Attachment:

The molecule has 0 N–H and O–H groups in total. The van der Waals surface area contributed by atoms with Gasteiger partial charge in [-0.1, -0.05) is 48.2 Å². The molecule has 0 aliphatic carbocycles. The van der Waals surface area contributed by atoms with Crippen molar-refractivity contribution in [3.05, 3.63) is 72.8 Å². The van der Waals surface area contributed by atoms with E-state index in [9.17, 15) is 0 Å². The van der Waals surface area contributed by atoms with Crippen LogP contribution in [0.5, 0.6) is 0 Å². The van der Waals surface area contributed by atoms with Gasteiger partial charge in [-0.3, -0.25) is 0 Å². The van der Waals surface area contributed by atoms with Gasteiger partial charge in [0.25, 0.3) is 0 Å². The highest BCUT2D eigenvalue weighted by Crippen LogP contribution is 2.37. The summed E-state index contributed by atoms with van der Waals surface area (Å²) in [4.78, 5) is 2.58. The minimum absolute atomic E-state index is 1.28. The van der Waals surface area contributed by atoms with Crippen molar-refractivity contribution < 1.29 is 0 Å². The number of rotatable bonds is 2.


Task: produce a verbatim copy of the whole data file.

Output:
The molecule has 0 N–H and O–H groups in total. The van der Waals surface area contributed by atoms with Gasteiger partial charge in [-0.1, -0.05) is 48.2 Å². The molecule has 0 aliphatic carbocycles. The van der Waals surface area contributed by atoms with Crippen molar-refractivity contribution in [3.05, 3.63) is 72.8 Å². The van der Waals surface area contributed by atoms with E-state index in [9.17, 15) is 0 Å². The van der Waals surface area contributed by atoms with Crippen LogP contribution in [0.5, 0.6) is 0 Å². The van der Waals surface area contributed by atoms with Gasteiger partial charge in [-0.3, -0.25) is 0 Å². The van der Waals surface area contributed by atoms with Gasteiger partial charge in [0.25, 0.3) is 0 Å². The highest BCUT2D eigenvalue weighted by Crippen LogP contribution is 2.37. The summed E-state index contributed by atoms with van der Waals surface area (Å²) in [4.78, 5) is 2.58. The minimum absolute atomic E-state index is 1.28. The van der Waals surface area contributed by atoms with Crippen molar-refractivity contribution < 1.29 is 0 Å². The number of rotatable bonds is 2.